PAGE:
The Road Ahead
In addition to the rise in big-ticket transactions, in a sign of a bifurcated market, there is an increasing number of more modest strategic divestments from carriers looking to focus on their core business as part of a long-term strategy.
“We are seeing a lot of legacy books being sold off or prepared for sale,” said Vikram Sidhu, Clyde & Co. partner in New York. “The sellers tend to be companies trying to clean their balance sheets and free capital.”
Separately, the first half of this year saw technology investments into a variety of businesses around the world including deals focusing on coverage to homeowners in catastrophe-prone regions, on-line insurance comparison platforms, and digital healthcare.
“Many start-ups have matured to the point where they have a proven business model and a robust balance sheet, which makes them very attractive to buyers,” said Eva-Maria Barbosa, a partner at Clyde & Co.’s office in Munich. “At the same time, the absence of sufficient technology investment on the part of a seller can be a deal breaker – potential acquirers can be put off if they think they need to spend millions to make a target company’s IT systems fit for purpose.”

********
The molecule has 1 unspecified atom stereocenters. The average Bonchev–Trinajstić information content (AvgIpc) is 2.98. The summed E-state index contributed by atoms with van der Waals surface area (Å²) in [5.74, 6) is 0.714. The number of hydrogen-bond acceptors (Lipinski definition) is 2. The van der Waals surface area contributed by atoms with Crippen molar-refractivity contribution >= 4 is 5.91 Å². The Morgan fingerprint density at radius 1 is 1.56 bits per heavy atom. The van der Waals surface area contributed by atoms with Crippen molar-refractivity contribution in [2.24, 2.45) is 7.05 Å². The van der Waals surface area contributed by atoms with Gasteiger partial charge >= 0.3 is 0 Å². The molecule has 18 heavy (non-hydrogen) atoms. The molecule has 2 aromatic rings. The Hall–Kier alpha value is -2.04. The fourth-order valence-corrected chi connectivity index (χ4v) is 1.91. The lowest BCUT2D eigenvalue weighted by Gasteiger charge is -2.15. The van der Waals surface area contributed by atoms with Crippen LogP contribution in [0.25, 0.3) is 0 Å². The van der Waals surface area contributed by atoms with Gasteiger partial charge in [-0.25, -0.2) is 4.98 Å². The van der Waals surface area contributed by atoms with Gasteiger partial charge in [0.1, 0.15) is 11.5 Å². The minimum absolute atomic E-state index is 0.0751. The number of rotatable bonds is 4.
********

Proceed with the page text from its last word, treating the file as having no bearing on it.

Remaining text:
Activity in the U.S. seems to be accelerating.
“The post-pandemic outlook is very positive,” Sidhu said. “Even weak sectors have been rebounding and the concerns of the last year have been receding–albeit tempered by a rebound in COVID cases due to the Delta variant–bolstering investor sentiment. We expect M&A to remain at a high level for the remainder of the year and into 2022.”
It may also be that Europe is ready for an M&A re-set. Although deal activity in Europe has continued steadily at a comparatively low level for a couple of years, there are signs that some of the region’s structural issues are being addressed, according to Barbosa.
“The high number of life insurers and composite carriers facing stringent capital requirements make these businesses unattractive to potential acquirers,” she noted.
“While companies looking to build scale in their non-life book through M&A have to solve the conundrum of what to do about their life operations before seeking a merger partner. Some larger carriers are looking to exit the life market to improve their balance sheets, with the bulk of life business divestments expected to end up in the run-off sector.” &